Big Data is a treasure chest of insights. Within the data businesses collect can be found useful information about the behaviour, demographics, purchase patterns, and buying preferences of customers. By properly analysing data, you have the potential to know what your customers want, even before they realise they want it.
Past behaviour often guides future behaviour. If you understand the habits or preferences of a buyer or group of buyers, you can be more strategic in your communication and connection with them. Of course, this depends on how you use your data. As we discussed in a previous blog, having data is not enough—you must be able to analyse and interpret it in such a way that it yields important insights you can use to improve your business.
Maximising Big Data analysis allows you to develop better product campaigns as well as understand what new products or services you should consider offering next. It also can influence customer service practices—another business area which produces data critical to enhancing your product portfolio and offerings.
Using Big Data to Understand your Customers
Big Data has huge benefits for an organisation in its journey to better understand the individual buyer and the market as a whole. Dig into it to find data points that paint a picture of how your customer interacts with and feels about the brand and products or services. Here are some important points on using Big Data to understand your customers:
- Capture all the data and study it on one platform. This ensures you’re not missing anything and makes it easier to find buying patterns.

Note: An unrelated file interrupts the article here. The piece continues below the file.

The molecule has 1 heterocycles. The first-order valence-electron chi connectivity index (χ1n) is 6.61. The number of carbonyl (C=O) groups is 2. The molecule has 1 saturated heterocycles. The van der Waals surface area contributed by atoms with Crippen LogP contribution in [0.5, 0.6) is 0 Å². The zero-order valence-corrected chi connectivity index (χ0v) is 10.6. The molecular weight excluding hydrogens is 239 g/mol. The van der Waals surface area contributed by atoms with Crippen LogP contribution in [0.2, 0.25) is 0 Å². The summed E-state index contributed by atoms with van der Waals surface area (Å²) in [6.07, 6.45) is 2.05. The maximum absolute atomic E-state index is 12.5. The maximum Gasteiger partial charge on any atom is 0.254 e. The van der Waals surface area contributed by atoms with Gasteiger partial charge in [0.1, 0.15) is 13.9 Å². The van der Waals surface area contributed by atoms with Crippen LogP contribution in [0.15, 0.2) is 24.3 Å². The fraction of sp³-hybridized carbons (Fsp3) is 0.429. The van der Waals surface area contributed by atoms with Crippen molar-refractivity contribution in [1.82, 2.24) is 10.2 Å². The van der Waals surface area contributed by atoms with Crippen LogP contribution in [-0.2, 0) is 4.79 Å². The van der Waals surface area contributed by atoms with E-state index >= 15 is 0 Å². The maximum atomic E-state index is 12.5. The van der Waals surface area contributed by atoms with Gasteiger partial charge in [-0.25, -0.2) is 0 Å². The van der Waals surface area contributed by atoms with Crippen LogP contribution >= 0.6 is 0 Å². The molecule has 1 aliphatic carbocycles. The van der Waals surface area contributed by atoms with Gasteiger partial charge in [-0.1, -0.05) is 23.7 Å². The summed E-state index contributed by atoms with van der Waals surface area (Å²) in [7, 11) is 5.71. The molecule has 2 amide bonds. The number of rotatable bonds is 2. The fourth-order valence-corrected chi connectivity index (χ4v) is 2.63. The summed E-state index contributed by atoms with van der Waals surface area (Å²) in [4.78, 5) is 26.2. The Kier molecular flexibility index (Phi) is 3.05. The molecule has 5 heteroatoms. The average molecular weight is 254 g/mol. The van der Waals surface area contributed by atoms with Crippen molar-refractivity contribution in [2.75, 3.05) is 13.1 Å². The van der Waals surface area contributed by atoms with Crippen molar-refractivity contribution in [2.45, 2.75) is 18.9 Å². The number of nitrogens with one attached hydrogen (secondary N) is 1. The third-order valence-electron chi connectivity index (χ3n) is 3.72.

- Prioritising data quality over quantity is important, and focus on relevant information. Since we’re talking about what your customers want, data such as buying preferences and past purchases will be useful. Read our post on finding the right data to learn more about this point.
- Be as agile as possible in your promotions and campaigns. Customer motivations don’t stand still. They keep changing and are impacted by many external factors. Thus, you’d want to regularly gather and analyse data to ensure that you can adjust as necessary and develop the most relevant offers to your audience.
Look at your data holistically. Find all the touch points with your audience: website, social media, email, and other channels. Determine what platforms they use (e.g. desktop, mobile) as a complementary data set. Correlate and interpret the data, considering your customers’ actions and motivations.
Data Insights for the Customer Journey
The customer journey has become a critical part of marketing. In a nutshell, it’s the roadmap from an initial connection to conversion, purchase, and after-sales. You can use predictive marketing—defined as the analysis of existing customer data to identify patterns and predict future trends and outcomes—to make predictions on what your customers may want in the future in terms of products, services, or customer support. Currently, only about 25-percent of organisations are using predictive marketing, which means there is tremendous opportunity in this area.
Every touch point expands the story of your customer and reveals much more about what they like, which marketing and purchasing channels they prefer, and the type of payment they frequently use. This 360-degree view gives businesses a more in-depth view of customer behaviour.
Big Data offers a vehicle to harness all those customer insights and develops a comprehensive portrait of your ideal customer. How can you use this “portrait”? Data is nothing without context. Proper analysis delivers actionable insights that you can use to improve your customer personas. This, in turn, enables you to expand your ability to anticipate what your customer will want in their customer journey and experience, based on your improved customer personas.